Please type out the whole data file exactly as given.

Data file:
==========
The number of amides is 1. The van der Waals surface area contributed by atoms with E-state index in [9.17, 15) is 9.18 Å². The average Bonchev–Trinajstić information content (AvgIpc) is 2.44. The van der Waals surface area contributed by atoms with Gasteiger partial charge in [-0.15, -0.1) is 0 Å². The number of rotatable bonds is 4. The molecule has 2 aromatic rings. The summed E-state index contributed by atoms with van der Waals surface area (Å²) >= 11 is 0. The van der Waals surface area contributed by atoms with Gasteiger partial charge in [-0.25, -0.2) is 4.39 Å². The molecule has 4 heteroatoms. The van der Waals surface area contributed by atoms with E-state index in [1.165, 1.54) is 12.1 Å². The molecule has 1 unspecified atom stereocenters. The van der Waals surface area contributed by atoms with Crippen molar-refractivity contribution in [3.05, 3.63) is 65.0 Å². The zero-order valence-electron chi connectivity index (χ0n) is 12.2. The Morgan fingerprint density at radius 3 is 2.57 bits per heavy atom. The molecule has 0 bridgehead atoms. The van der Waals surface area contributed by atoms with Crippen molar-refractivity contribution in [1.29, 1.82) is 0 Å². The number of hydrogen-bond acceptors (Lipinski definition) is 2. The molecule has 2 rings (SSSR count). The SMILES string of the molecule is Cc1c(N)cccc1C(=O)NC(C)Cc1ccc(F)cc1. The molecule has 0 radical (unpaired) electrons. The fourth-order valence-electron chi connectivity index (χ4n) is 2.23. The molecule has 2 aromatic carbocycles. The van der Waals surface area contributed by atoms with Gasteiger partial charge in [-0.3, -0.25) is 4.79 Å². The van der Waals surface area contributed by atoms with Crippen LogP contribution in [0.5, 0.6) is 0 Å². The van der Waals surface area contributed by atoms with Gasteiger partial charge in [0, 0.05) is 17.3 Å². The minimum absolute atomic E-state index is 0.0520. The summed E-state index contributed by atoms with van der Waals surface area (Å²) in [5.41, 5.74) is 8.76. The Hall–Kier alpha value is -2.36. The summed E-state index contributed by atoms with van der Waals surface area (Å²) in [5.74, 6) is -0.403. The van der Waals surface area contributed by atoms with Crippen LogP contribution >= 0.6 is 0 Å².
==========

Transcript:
The number of amides is 1. The van der Waals surface area contributed by atoms with E-state index in [9.17, 15) is 9.18 Å². The average Bonchev–Trinajstić information content (AvgIpc) is 2.44. The van der Waals surface area contributed by atoms with Gasteiger partial charge in [-0.15, -0.1) is 0 Å². The number of rotatable bonds is 4. The molecule has 2 aromatic rings. The summed E-state index contributed by atoms with van der Waals surface area (Å²) >= 11 is 0. The van der Waals surface area contributed by atoms with Gasteiger partial charge in [-0.25, -0.2) is 4.39 Å². The molecule has 4 heteroatoms. The van der Waals surface area contributed by atoms with E-state index in [1.165, 1.54) is 12.1 Å². The molecule has 1 unspecified atom stereocenters. The van der Waals surface area contributed by atoms with Crippen molar-refractivity contribution in [3.05, 3.63) is 65.0 Å². The zero-order valence-electron chi connectivity index (χ0n) is 12.2. The Morgan fingerprint density at radius 3 is 2.57 bits per heavy atom. The molecule has 0 bridgehead atoms. The van der Waals surface area contributed by atoms with Crippen molar-refractivity contribution in [1.29, 1.82) is 0 Å². The number of hydrogen-bond acceptors (Lipinski definition) is 2. The molecule has 2 rings (SSSR count). The SMILES string of the molecule is Cc1c(N)cccc1C(=O)NC(C)Cc1ccc(F)cc1. The molecule has 0 radical (unpaired) electrons. The fourth-order valence-electron chi connectivity index (χ4n) is 2.23. The molecule has 2 aromatic carbocycles. The van der Waals surface area contributed by atoms with Gasteiger partial charge in [-0.3, -0.25) is 4.79 Å². The van der Waals surface area contributed by atoms with Crippen LogP contribution in [0.5, 0.6) is 0 Å². The van der Waals surface area contributed by atoms with Gasteiger partial charge in [0, 0.05) is 17.3 Å². The minimum absolute atomic E-state index is 0.0520. The summed E-state index contributed by atoms with van der Waals surface area (Å²) in [5.41, 5.74) is 8.76. The Hall–Kier alpha value is -2.36. The summed E-state index contributed by atoms with van der Waals surface area (Å²) in [5.74, 6) is -0.403. The van der Waals surface area contributed by atoms with Crippen LogP contribution >= 0.6 is 0 Å².